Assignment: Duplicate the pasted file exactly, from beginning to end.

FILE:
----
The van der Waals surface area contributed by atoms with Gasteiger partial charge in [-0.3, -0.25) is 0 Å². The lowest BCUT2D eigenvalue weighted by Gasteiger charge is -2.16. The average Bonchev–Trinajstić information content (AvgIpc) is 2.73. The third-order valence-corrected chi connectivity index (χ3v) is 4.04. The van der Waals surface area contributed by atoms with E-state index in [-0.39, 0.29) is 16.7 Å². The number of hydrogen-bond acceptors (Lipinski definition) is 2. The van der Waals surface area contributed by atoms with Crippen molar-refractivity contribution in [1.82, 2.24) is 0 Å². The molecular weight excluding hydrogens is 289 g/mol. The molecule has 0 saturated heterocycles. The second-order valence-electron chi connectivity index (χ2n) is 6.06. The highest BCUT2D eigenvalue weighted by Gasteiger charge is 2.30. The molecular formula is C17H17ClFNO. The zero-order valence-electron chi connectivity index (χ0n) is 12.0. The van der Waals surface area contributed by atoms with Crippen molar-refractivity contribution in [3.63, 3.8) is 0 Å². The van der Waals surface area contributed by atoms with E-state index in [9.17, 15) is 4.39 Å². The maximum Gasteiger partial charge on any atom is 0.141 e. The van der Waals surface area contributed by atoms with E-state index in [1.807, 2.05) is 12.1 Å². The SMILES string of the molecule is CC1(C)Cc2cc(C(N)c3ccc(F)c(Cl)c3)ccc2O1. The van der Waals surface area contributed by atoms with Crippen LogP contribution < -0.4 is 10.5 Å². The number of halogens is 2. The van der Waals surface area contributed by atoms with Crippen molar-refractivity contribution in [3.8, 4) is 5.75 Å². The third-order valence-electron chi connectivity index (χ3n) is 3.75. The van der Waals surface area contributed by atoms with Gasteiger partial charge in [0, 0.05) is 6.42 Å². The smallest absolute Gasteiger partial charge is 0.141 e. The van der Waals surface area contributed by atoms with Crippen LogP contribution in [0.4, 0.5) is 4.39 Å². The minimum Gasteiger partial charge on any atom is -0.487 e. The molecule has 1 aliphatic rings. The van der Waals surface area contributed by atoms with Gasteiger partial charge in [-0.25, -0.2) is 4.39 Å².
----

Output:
The van der Waals surface area contributed by atoms with Gasteiger partial charge in [-0.3, -0.25) is 0 Å². The lowest BCUT2D eigenvalue weighted by Gasteiger charge is -2.16. The average Bonchev–Trinajstić information content (AvgIpc) is 2.73. The third-order valence-corrected chi connectivity index (χ3v) is 4.04. The van der Waals surface area contributed by atoms with E-state index in [-0.39, 0.29) is 16.7 Å². The number of hydrogen-bond acceptors (Lipinski definition) is 2. The van der Waals surface area contributed by atoms with Crippen molar-refractivity contribution in [1.82, 2.24) is 0 Å². The molecular weight excluding hydrogens is 289 g/mol. The molecule has 0 saturated heterocycles. The second-order valence-electron chi connectivity index (χ2n) is 6.06. The highest BCUT2D eigenvalue weighted by Gasteiger charge is 2.30. The molecular formula is C17H17ClFNO. The zero-order valence-electron chi connectivity index (χ0n) is 12.0. The van der Waals surface area contributed by atoms with Crippen molar-refractivity contribution in [3.63, 3.8) is 0 Å². The van der Waals surface area contributed by atoms with E-state index in [9.17, 15) is 4.39 Å². The maximum Gasteiger partial charge on any atom is 0.141 e. The van der Waals surface area contributed by atoms with E-state index in [1.807, 2.05) is 12.1 Å². The SMILES string of the molecule is CC1(C)Cc2cc(C(N)c3ccc(F)c(Cl)c3)ccc2O1. The van der Waals surface area contributed by atoms with Crippen LogP contribution < -0.4 is 10.5 Å². The number of halogens is 2. The van der Waals surface area contributed by atoms with Crippen molar-refractivity contribution in [3.8, 4) is 5.75 Å². The third-order valence-electron chi connectivity index (χ3n) is 3.75. The van der Waals surface area contributed by atoms with Gasteiger partial charge in [0, 0.05) is 6.42 Å². The smallest absolute Gasteiger partial charge is 0.141 e. The van der Waals surface area contributed by atoms with Crippen LogP contribution in [0.4, 0.5) is 4.39 Å². The minimum Gasteiger partial charge on any atom is -0.487 e. The molecule has 1 aliphatic rings. The van der Waals surface area contributed by atoms with Gasteiger partial charge in [-0.25, -0.2) is 4.39 Å².